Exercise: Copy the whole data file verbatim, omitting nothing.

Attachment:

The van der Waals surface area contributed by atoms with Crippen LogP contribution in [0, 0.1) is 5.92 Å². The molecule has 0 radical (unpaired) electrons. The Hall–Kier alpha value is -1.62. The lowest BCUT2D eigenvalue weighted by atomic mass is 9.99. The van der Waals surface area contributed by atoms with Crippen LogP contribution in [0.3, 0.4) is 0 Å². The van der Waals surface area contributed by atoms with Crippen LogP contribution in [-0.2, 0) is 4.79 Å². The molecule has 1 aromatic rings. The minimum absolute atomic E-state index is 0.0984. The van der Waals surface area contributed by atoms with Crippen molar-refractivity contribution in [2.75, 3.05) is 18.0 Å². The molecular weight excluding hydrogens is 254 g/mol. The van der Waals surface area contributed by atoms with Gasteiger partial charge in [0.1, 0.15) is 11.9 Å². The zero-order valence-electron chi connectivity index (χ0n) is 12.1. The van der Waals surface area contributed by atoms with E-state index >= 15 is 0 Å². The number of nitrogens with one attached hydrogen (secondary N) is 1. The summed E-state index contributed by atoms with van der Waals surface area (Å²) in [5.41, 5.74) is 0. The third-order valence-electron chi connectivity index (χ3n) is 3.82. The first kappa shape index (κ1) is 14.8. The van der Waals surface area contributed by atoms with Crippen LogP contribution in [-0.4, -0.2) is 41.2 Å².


The van der Waals surface area contributed by atoms with Crippen LogP contribution in [0, 0.1) is 5.92 Å². The molecule has 0 radical (unpaired) electrons. The Hall–Kier alpha value is -1.62. The lowest BCUT2D eigenvalue weighted by atomic mass is 9.99. The van der Waals surface area contributed by atoms with Crippen LogP contribution in [0.3, 0.4) is 0 Å². The van der Waals surface area contributed by atoms with Crippen LogP contribution in [-0.2, 0) is 4.79 Å². The molecule has 1 aromatic rings. The minimum absolute atomic E-state index is 0.0984. The van der Waals surface area contributed by atoms with Crippen molar-refractivity contribution in [2.75, 3.05) is 18.0 Å². The molecular weight excluding hydrogens is 254 g/mol. The van der Waals surface area contributed by atoms with Gasteiger partial charge in [0.1, 0.15) is 11.9 Å². The zero-order valence-electron chi connectivity index (χ0n) is 12.1. The van der Waals surface area contributed by atoms with E-state index >= 15 is 0 Å². The number of nitrogens with one attached hydrogen (secondary N) is 1. The summed E-state index contributed by atoms with van der Waals surface area (Å²) in [5.41, 5.74) is 0. The third-order valence-electron chi connectivity index (χ3n) is 3.82. The first kappa shape index (κ1) is 14.8. The van der Waals surface area contributed by atoms with Crippen LogP contribution in [-0.4, -0.2) is 41.2 Å².